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Wednesday, 8 May 1985
Page: 1595

(Question No. 158)

Senator Bolkus asked the Minister representing the Minister for Foreign Affairs, upon notice, on 28 March 1985:

(1) What mechanisms are used by the Australian Government or by international bodies to monitor the abuse of human rights in the Philippines.

(2) What measures are being taken to evaluate the sale or donation of military equipment to the Philippines and the training of Philippine military servicemen in Australia.

(3) Is ASIS involved in the training of Filipino military intelligence agents at its Swan Island facilities.

Senator Gareth Evans —The Minister for Foreign Affairs has provided the following answer to the honourable senator's question:

(1) The Government devotes considerable time and resources to keeping itself informed about human rights developments in countries throughout the world, including the Philippines. The Australian Embassy in Manila is under standing instructions to provide regular reporting on the human rights situation and to follow up specific cases which have been referred to it. The Embassy obtains information from a variety of sources, both official and non-governmental. The Government complements reporting from Manila with information from other sources including the press, publications such as the United States Department of State's 'Country Reports on Human Rights Practices' submitted to Congress annually, and reports from a number of non-government organisations, including Amnesty International, which follows developments in the Philippines. The Government also takes note of reports submitted by the Philippines to United Nations bodies, notably the Commission on Human Rights, and also the Committee on the Elimination of Racial Discrimination to which the Philippines reports as a State Party to the International Convention on the Elimination of All Forms of Racial Discrimination.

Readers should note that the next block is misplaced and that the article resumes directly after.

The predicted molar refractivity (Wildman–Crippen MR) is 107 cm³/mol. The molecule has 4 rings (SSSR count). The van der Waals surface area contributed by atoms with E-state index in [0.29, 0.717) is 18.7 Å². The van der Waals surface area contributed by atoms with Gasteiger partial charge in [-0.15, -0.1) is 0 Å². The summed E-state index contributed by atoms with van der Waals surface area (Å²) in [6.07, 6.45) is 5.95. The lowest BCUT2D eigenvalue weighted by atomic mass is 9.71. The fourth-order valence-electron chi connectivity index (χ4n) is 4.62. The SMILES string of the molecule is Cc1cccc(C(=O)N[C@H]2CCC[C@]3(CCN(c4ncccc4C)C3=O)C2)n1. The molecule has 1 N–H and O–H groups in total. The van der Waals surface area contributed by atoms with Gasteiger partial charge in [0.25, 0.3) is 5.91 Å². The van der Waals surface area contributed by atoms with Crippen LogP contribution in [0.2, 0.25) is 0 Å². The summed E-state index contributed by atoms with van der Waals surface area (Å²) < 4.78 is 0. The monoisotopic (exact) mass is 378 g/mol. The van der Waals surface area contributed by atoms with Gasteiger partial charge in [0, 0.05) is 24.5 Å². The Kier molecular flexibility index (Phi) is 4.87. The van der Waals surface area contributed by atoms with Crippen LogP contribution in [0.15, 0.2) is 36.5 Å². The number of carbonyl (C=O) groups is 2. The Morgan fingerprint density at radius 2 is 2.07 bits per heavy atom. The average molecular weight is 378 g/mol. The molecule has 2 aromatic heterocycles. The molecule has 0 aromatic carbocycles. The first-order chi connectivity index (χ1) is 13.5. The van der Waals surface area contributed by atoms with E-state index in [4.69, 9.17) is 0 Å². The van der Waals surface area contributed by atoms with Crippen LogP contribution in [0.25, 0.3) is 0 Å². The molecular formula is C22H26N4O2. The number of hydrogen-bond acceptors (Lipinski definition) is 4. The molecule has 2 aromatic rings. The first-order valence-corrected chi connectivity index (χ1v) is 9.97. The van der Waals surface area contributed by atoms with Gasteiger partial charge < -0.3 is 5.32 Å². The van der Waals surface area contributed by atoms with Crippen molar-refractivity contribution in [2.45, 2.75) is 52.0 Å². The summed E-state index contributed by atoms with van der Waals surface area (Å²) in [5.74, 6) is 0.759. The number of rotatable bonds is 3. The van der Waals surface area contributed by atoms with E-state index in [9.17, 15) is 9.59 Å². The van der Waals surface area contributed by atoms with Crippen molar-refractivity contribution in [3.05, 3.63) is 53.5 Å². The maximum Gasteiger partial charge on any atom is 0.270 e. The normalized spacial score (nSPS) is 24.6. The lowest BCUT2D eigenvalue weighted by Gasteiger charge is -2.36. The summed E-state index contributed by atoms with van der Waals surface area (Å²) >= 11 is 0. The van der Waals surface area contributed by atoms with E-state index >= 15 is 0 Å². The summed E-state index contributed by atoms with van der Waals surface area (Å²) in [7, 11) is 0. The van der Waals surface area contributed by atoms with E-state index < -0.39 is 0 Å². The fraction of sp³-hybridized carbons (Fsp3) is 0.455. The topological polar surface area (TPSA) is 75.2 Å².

(2) The Defence Co-operation Program with the Philippines ($1.755 million in 1984/85) comprises mostly training and technical advisory assistance related to Australian equipment supplied previously under the Program. The Program is determined in accordance with Philippines priorities and is designed to develop defensive capabilities and to assist in the transfer of technical and managerial skills which the Australian Services are well placed to provide. It is evaluated regularly through annual DCP consultations with the Philippines; annual visits to assess training requirements; visits to monitor progress of the various projects; reports by Australian project team leaders; visits by Australian experts to projects; and reports by the Australian Defence Attache. No military equipment has been sold to the Philippines in recent years.

(3) In accordance with the well-established and bipartisan practice followed by successive Australian Governments, I do not intend to comment on the matters raised in this question beyond noting that the activities and effectiveness of Australia's security and intelligence organisations have been reviewed by the Royal Commission on Australia's Security and Intelligence Agencies whose reports are currently being considered by the Government.